In this post I would like to focus on two wooden sculptures of Isis and Nephthys. They are nowadays in two different museums; one is in the Art and History Museum of Brussels and the other one in the Museum of Fine Arts of Budapest.

Although they are noadays separated it sems quite clear that they belonged to the same group. So, they belonged to the same funerary equipment.

Similar but Different.

Their size and their style are very similar: both images of Isis and Nephthys are made of wood an covered with plaster, the two women appear with the same gesture, clothes and headdress, and also they present the same polychromy.

However the manufacture of both shows some differences. In both statues the arms are crossed over the chest and just below the breasts; but the arms of the mourner in Budapest are slightly more rounded, And the breasts of the mourner in Brussles seem more turgid.


But the biggest difference is in their heads. Although the expression of the faces is similar, the shape of the visage differs. The mourner in Brussels shows a norrower face with very thick eyebrows. which gives it a rougher expression.

However there is something in the eyes of both statues which gives a delicate look to these faces of Isis and Nephthys. It is the arched eyebrows and almond-shaped eyes. This similarity could be a proof that the statues were made following similar guidelines.


In the same way, the headdresses are slightly different, being more rounded in the statue of Budapest. But both have the same polychromy and the same style.

This similarity is more evident in the usej collar on their necks. Both have the same polychromy with the same placement of colors. Likewise, the full body dress in white color and with red belt leaves no doubt that the production of both statues was simultaneous.

Everything suggests that two different artisans were working on both statues of Isis and Nephthys. Probably they worked together in the same workshop and under the instructions of the same master, but it was inevitable that each one captured his own pulse.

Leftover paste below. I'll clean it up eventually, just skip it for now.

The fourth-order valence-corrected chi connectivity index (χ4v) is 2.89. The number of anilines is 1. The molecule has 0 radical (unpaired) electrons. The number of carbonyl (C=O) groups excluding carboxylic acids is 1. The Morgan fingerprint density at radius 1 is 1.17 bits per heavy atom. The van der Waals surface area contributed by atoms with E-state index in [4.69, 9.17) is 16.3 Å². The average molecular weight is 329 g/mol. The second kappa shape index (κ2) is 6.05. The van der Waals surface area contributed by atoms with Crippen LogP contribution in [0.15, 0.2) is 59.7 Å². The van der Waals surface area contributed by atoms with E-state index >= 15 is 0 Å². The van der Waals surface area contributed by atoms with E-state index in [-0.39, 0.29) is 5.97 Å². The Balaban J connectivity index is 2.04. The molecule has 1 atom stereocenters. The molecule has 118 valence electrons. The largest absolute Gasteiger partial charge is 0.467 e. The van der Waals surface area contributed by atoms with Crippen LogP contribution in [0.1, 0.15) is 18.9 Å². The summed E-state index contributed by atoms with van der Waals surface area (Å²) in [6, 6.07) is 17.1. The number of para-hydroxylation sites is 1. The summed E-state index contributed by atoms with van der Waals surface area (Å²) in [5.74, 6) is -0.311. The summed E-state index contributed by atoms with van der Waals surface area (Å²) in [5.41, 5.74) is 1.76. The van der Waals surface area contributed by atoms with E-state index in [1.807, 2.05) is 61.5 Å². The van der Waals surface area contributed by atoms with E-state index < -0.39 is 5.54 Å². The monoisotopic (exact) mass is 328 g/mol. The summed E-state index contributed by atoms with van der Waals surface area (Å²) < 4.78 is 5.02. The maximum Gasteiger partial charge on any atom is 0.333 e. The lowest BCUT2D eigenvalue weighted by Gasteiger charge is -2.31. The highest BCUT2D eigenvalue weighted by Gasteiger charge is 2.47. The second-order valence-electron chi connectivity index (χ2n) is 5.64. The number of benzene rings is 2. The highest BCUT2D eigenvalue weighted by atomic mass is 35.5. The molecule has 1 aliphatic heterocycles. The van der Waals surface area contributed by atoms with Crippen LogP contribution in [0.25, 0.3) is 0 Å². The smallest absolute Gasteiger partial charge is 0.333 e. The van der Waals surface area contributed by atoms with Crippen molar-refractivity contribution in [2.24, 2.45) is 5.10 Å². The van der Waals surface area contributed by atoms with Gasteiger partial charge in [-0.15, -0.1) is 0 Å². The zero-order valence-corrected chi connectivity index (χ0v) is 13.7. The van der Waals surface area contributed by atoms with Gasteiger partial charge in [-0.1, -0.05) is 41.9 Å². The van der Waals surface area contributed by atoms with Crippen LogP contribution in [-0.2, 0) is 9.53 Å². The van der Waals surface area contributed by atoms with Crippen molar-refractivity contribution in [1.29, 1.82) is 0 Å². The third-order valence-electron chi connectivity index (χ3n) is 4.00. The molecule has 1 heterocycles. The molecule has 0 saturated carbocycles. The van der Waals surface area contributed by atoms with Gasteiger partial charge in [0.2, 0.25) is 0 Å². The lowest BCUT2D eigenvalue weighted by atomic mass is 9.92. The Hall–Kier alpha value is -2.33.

Two Statues of Professional Mourners.

Although these images are not identified and are anepigraphic we are quite sure that they depicted Isis and Nephthys.

Both women show two typical features of the two professional mourners in Ancient Egypt.

The Headdress of Isis and Nephthys.

The headdress is a white cloth (usually called afnet) attached with a red headband. We know that some other headdresses can occur for the two professional mourners in the role of Isis and Nephthys.

But there are many depictions showing that this one white with red band was very usual, especially during the New Kingdom. Let’s see some examples:

Isis and Nephthys assisiting in the dead’s resurrection. Tomb of Siptah. XIX Dynasty. Valley of the Kings. Photo:
Coffin fragment with the image of Isis the mourner. Late Period. Inv. 37.1992E. Brooklyn Museum. Photo.
Isis and Nephthys at the feet of the outer coffin of Henettawy. Dynasty XXI. Inv. 25.3.182a, b. Metropolitan Museum of Art of New York. Photo:

The Controlled Gesture.

Another feature, which reminds the two professional mourners in the role of Isis and Nephthys is their “body language“.

The artists in Ancient Egypt depicted  common mourners in the funerary cortege making many different gestures (raising arms, bending bodies, etc.).

Common mourners from the tomb of Ameneminet. XIX Dynasty. Photo:
Common mourners from the tomb of Ameneminet. XIX Dynasty. Photo:

On the conttrary, Isis and Nephthys stand up at both extremes of the corpse reaching their arms towards the dead, or holding an arm, or just crossing their arms on their chests.

We recognize the two representatives of Isis and Nephthys in the funerary ceremony scenes because of their more “controlled” attitude. No movements, no postures of despair, no spontaneity. As the two statues of Budapest and Brussels .


These two staues of Isis and Nephthys were manufactured at the same time, surely in the same workshop, but apparently by two different artisans.

The same tomb owner must have ordered the production of them and for sure that both images were placed together in his grave.

Unfortunately at some point and somehow someone separated and decontextualized both images of Isis and Nephthys.